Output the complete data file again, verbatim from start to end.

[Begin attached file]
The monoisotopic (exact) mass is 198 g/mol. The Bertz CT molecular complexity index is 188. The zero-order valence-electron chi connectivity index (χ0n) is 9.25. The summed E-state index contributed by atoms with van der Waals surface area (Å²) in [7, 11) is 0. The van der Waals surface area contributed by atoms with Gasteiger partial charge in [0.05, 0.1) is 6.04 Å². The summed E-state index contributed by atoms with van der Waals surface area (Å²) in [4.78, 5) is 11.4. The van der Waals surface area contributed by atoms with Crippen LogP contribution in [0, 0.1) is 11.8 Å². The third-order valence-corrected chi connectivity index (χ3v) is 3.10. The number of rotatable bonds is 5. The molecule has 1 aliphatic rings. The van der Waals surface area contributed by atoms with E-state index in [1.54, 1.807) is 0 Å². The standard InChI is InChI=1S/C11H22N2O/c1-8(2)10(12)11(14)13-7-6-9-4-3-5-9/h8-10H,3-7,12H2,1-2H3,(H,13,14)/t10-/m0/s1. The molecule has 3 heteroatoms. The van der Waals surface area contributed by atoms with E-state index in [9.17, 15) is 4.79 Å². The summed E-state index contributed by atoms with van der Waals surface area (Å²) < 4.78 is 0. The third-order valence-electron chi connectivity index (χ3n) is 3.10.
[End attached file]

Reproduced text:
The monoisotopic (exact) mass is 198 g/mol. The Bertz CT molecular complexity index is 188. The zero-order valence-electron chi connectivity index (χ0n) is 9.25. The summed E-state index contributed by atoms with van der Waals surface area (Å²) in [7, 11) is 0. The van der Waals surface area contributed by atoms with Gasteiger partial charge in [0.05, 0.1) is 6.04 Å². The summed E-state index contributed by atoms with van der Waals surface area (Å²) in [4.78, 5) is 11.4. The van der Waals surface area contributed by atoms with Crippen LogP contribution in [0, 0.1) is 11.8 Å². The third-order valence-corrected chi connectivity index (χ3v) is 3.10. The number of rotatable bonds is 5. The molecule has 1 aliphatic rings. The van der Waals surface area contributed by atoms with E-state index in [1.54, 1.807) is 0 Å². The standard InChI is InChI=1S/C11H22N2O/c1-8(2)10(12)11(14)13-7-6-9-4-3-5-9/h8-10H,3-7,12H2,1-2H3,(H,13,14)/t10-/m0/s1. The molecule has 3 heteroatoms. The van der Waals surface area contributed by atoms with E-state index in [9.17, 15) is 4.79 Å². The summed E-state index contributed by atoms with van der Waals surface area (Å²) < 4.78 is 0. The third-order valence-electron chi connectivity index (χ3n) is 3.10.